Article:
Archive for the ‘Fifteen Dollar a Day Habit’ Category

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Unfortunate Greetings from the Frozen North

April 22, 2007

What first appeared impossible is now Mission:Accomplished.  My amazing, wonderful husband and I have, for all intents and purposes, completed moving.  I actually trudged through *snow* yesterday on my way to work.  The adage states that April showers bring May flowers, but what about April snowfall?  I am gainfully employed at Barnes and Noble (30% off of books guarantees that I’ll at least bring home part of my paycheck 🙂 ). 

Besides fighting the battle of the boxes (so far the boxes are winning) as part of setting up our new nest, how has this English major filled the leisure hours allocated to her?  By meeting famous authors, of course!

Lemony Snicket

 for all the news that’s fit to print, check out the ironically named Arizona Daily Sun:

http://www.azdailysun.com/articles/2007/04/22/news/20070422_front%20page_15.txt

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Bah, Humbug!

December 14, 2005

Mood: Amused
Song: "I Heard the Bells on Christmas Day"

I found this online and was quite amused-a pretty amazing feat considering that it's almost the end of the semester and I have 150 seventh-grade essays to plow through before grades are due (next Wednesday).

Imagine the following – you have a very crabby and very wealthy uncle. One day he says he saw ghosts. Not one ghost, but three ghosts. Now he's a changed man. What would you do?You might very well take your uncle to a psychologist.

The following psychological analysis was done in November of 2005 by Karen Eveland, a student at Texas A&M University Kingsville for an abnormal psychology class. Her professor is Dr. William E. Kelly.

Psychological EvaluationDate: January 15, 1844
Patient: Ebenezer Scrooge
Tests Administered: Clinical Interview
Psychologist: Karen Eveland

Personal Data: Ebenezer Scrooge is an approximately 50-year-old Caucasian male. He is single and has never been married. Mr. Scrooge lives alone. He owns his own business. Mr. Scrooge’s closest living relative is his nephew, Fred.

Presenting Problems: Mr. Scrooge states that he has no complaints, however he has agreed to meet today in order to satisfy the concerns of his nephew Fred.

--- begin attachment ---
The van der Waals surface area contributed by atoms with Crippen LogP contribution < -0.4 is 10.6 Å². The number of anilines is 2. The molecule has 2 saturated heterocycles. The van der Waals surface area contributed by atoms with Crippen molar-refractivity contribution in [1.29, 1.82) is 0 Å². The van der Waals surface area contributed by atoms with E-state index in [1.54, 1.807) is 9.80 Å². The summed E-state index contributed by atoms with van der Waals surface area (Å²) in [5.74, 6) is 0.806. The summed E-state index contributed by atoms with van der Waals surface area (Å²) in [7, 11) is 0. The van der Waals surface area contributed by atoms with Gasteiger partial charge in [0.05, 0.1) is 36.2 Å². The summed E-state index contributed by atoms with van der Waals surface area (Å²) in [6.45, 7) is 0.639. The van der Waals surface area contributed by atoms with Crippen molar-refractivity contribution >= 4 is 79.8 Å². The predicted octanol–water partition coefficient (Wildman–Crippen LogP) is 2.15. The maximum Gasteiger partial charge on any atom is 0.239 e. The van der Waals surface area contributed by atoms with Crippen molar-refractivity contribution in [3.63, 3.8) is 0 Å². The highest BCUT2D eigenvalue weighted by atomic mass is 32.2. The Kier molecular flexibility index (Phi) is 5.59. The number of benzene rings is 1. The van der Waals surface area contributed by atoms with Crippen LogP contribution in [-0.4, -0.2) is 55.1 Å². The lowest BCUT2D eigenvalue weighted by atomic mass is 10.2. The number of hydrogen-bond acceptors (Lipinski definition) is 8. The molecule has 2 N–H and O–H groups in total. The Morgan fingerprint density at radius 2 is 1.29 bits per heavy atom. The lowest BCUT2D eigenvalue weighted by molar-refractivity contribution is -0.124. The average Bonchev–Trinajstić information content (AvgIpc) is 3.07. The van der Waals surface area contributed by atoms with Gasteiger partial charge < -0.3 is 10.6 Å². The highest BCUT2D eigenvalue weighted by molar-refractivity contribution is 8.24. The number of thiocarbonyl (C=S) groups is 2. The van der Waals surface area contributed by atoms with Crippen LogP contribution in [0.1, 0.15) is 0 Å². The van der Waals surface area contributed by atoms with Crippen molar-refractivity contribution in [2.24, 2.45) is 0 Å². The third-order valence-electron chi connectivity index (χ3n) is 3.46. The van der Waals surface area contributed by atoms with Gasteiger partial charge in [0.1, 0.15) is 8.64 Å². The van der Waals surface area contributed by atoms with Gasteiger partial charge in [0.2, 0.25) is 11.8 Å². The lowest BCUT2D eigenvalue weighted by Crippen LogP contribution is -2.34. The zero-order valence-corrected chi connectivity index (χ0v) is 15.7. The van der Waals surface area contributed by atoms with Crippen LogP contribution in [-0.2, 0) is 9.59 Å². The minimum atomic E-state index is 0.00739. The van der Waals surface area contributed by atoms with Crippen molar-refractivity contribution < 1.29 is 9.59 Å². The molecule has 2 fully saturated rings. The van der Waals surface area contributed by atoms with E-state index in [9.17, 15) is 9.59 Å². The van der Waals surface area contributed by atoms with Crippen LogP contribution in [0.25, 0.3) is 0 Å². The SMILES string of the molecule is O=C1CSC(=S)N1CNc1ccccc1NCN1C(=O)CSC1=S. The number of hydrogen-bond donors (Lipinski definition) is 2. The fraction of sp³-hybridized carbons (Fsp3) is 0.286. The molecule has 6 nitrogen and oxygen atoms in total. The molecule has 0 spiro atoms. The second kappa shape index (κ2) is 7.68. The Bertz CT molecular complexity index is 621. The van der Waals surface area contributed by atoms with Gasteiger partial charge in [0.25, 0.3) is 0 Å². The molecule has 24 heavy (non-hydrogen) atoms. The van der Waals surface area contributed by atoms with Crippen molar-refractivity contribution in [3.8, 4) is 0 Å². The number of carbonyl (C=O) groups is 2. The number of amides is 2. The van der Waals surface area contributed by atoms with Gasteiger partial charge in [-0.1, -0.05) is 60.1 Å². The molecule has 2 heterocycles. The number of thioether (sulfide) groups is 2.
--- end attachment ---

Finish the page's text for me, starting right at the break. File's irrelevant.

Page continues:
Fred states that he is concerned about Mr. Scrooge’s mental state. He claims Mr. Scrooge has been unusually active and emotional, and that he has been giving away his money in large sums. Although Fred admits that Mr. Scrooge’s heightened generosity is somewhat of a pleasant change; he is concerned that Mr. Scrooge may not be mentally competent. At this time, Fred is requesting that Mr. Scrooge be evaluated for mental competency to determine if he is in need of a guardian.

History: Mr. Scrooge and his nephew participated in providing details about Mr. Scrooge’s life history.

Mr. Scrooge reports that he spent most of his childhood in boarding school. He was often isolated and forgotten by his family. He felt and still believes that his father did not care much for him. He states the only relative that paid much attention to him was his sister, Fan. She was the mother of Fred, and is now deceased. Mr. Scrooge states that he had few close friends during his childhood. During young adulthood, Mr. Scrooge was engaged to be married. However, when his bride-to-be expressed concerns about Mr. Scrooge’s obsession with money, the wedding was called off. After the wedding was called off, Mr. Scrooge, states he turned his focus completely to his business and did not attempt to make any friends or to maintain any other relationships. He does state that he had one friend, Jacob Marley, who was also his business partner. Jacob Marley is now deceased and Mr. Scrooge reports having no other close friends until very recently.

Fred states that in the past he has attempted to visit Mr. Scrooge frequently, but that he generally found him inhospitable. Further Fred, states that the last seven years or so, Mr. Scrooge has worked late on a daily basis, isolating, and depriving himself and his sole employee of even adequate heating at his place of business.